Look, I’m happy what we are thinking is that as you realized this increase and afterwards future rigs, basically there will be some synergies there and the phase would slow. Just one last question if I might. Can you give us a little bit more granular detail on when the Khamsin is actually going to start in the fourth quarter? Should we expect and should we model that for early or late or can you kind of give us a little bit better color there?

Chris Beckett

Yes Todd, it’s Chris. The downtime we are anticipating right now to start earning revenue, somewhere right in the middle of the quarter, so sometime in November. The exact data, obviously it’s a little too far out to give you accurate positions on to that field of magnitude.

Well, something I wanted to make to, to add to Williams statement, I mean he’s absolutely right. We see an opportunity where we have to increase the SG&A and the overheard support structures for the organization well in advance of the rig we’re riding, because if you think about it in practical terms today, we are already recruiting. So all of the rigs that will be in fleet, we are already marketing for all eight of the rigs, we are already overseeing construction there for having technical involvement in all of them.

We do not anticipate SG&A to grow at anything like the same pace in future years, assuming that we stated an eight rig fleet, and so the point is that we are investing in that future growth in advance to make sure that when those rigs come out, they are adequately and properly staffed and the people are trained and that we can get them up and running the way we intend to.

Todd Scholl - Clarkson Capital Markets

Great, thanks for that clarification, and I’ll turn it back.

Operator

We’ll go next to Andreas Stubsrud with Pareto.

Andreas Stubsrud – Pareto

Yes, hello. Good morning.

Chris Beckett

Good morning Andreas.

Andreas Stubsrud – Pareto

I just had a question on the cost escalation in your contract. How do you feel you are protected based on the guidance you are giving us? We see from some other fleet repots that day rates specifically in the fleet status report are jumping up when you have some cost inflation. We are not seeing that in your report. Will we see that in the future?

William Restrepo

We are not going to give specific guidance on that, because its based, our escalation costs are based on the indices that we don’t feel at this point we are capable of forecasting. But what we do estimate and what we assume in our own model Andreas is that the different rigs have differ contracts and for instance the Nigerian rig, some costs are recovered. For instance you can see that the Bora and Scirocco have already recovered about $5,000 per day worth of costs.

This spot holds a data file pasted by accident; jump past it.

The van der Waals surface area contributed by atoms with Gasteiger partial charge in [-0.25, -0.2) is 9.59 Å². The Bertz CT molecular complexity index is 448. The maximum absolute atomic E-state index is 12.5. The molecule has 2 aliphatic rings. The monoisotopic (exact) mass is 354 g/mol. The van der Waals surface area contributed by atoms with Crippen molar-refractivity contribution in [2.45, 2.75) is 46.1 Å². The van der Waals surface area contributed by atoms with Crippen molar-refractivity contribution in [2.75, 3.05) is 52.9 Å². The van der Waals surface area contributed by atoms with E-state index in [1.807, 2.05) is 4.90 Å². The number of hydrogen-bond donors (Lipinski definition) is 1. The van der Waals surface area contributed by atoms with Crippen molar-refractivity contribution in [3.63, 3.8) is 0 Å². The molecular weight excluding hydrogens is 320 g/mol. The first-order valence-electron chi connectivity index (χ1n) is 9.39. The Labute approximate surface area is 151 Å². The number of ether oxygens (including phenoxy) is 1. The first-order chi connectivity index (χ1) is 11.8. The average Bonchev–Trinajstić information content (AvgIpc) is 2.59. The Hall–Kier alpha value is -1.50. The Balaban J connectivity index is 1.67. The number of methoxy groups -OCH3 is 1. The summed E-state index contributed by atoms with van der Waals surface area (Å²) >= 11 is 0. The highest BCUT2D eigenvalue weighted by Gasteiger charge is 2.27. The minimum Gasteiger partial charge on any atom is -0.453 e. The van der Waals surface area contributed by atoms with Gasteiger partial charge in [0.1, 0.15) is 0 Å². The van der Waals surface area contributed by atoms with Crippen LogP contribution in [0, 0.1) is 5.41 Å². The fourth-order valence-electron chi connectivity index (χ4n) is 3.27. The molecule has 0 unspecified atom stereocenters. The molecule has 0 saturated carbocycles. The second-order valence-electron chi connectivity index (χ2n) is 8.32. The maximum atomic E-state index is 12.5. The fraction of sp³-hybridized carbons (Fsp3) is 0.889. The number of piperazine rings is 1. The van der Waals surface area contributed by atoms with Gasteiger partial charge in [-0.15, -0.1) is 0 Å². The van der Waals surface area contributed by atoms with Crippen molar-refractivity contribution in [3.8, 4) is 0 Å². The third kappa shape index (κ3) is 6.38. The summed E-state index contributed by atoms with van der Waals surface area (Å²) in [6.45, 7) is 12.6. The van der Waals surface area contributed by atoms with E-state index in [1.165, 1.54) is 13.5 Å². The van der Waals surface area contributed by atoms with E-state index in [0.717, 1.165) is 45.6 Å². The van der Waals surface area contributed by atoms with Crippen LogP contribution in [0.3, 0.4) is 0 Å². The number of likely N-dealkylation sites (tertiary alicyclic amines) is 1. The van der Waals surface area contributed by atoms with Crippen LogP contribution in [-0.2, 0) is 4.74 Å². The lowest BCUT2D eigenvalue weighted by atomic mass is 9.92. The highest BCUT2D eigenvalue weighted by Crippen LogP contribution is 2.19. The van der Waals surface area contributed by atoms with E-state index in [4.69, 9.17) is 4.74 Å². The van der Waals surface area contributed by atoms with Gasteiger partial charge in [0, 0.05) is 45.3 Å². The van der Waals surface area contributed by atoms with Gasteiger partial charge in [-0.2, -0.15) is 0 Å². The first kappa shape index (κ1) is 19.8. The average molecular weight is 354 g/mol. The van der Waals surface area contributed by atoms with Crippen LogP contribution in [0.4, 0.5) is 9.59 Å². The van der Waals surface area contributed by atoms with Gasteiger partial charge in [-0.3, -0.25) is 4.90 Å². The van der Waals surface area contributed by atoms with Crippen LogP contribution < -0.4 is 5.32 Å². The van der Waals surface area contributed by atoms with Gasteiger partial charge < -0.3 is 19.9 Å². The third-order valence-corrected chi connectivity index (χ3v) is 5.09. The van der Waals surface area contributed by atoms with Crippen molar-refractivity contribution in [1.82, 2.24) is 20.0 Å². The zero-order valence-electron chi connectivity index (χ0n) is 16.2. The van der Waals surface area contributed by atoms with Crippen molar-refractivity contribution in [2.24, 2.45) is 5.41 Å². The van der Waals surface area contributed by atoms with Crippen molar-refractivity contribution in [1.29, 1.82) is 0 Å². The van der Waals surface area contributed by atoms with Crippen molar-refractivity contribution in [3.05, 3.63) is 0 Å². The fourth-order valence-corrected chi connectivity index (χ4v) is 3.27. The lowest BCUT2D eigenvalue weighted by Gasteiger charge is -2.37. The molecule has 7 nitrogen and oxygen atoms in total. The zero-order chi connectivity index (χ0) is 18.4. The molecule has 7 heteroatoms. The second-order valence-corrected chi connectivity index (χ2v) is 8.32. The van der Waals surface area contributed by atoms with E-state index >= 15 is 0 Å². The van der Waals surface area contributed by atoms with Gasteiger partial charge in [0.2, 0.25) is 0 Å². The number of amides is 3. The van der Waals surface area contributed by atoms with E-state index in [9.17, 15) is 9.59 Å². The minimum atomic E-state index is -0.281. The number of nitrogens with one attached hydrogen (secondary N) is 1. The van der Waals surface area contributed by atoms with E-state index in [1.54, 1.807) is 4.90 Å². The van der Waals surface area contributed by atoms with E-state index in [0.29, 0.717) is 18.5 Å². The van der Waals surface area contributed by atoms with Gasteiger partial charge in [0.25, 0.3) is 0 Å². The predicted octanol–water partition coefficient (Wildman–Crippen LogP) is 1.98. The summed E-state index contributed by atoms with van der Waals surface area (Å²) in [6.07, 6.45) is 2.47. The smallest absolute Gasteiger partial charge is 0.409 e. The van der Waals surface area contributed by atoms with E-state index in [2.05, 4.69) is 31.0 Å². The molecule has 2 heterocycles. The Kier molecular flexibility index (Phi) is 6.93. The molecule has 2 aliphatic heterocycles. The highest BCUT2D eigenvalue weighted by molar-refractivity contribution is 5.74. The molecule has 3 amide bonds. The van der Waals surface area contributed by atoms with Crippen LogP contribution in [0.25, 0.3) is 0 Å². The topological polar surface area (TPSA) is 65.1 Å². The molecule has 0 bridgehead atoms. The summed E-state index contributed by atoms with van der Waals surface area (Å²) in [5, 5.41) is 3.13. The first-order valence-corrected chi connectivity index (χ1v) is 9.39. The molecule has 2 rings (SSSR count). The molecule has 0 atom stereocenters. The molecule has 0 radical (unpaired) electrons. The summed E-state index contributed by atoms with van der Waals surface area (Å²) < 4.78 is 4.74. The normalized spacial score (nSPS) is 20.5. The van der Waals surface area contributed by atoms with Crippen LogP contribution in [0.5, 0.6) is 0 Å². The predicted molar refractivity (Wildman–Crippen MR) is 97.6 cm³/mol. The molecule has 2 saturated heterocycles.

The Scirocco by the end of the year, if the option is removed, will recover another $11,000 for the worth of cost increases, because the options are prized with an $11,000 increase, and also the Nigerian rigs.

Brazil and the Gulf of Mexico, Petrobras and Sharav do have specific escalation costs. In Brazil we will recover about 60% worth of those cost increases over the remaining life of the contact. The indices are there, but of course the indices are more general and don’t always address the cost increases in their specific industry.

But sometime they are probably, it’s about 75% increases. As you can see the starting rate for this entire month was $457,000, $500,000 per day; its currently $489,000 per day. So this in turn is nicely recovering the cost increases and we will continue to do so. The next cost adjustments for the Santa Ana will be in May of this year. As for the Khamsin, the contact has even higher cost recoveries. We think we have a recovery in access of 90% of cost escalation over the life of that two-year contact.

So to answer your question yes, that guidance thus includes some increase in costs and a good portion of that will be recovered over the coming years.

Chris Beckett

Yes Andreas, just quickly I would add to that, there are two specific cost increases that are included in our guidance, for incremental personal on both the Pacific Bora and the Pacific Santa Ana, which are explicitly, the costs of which are explicitly covered by the clients.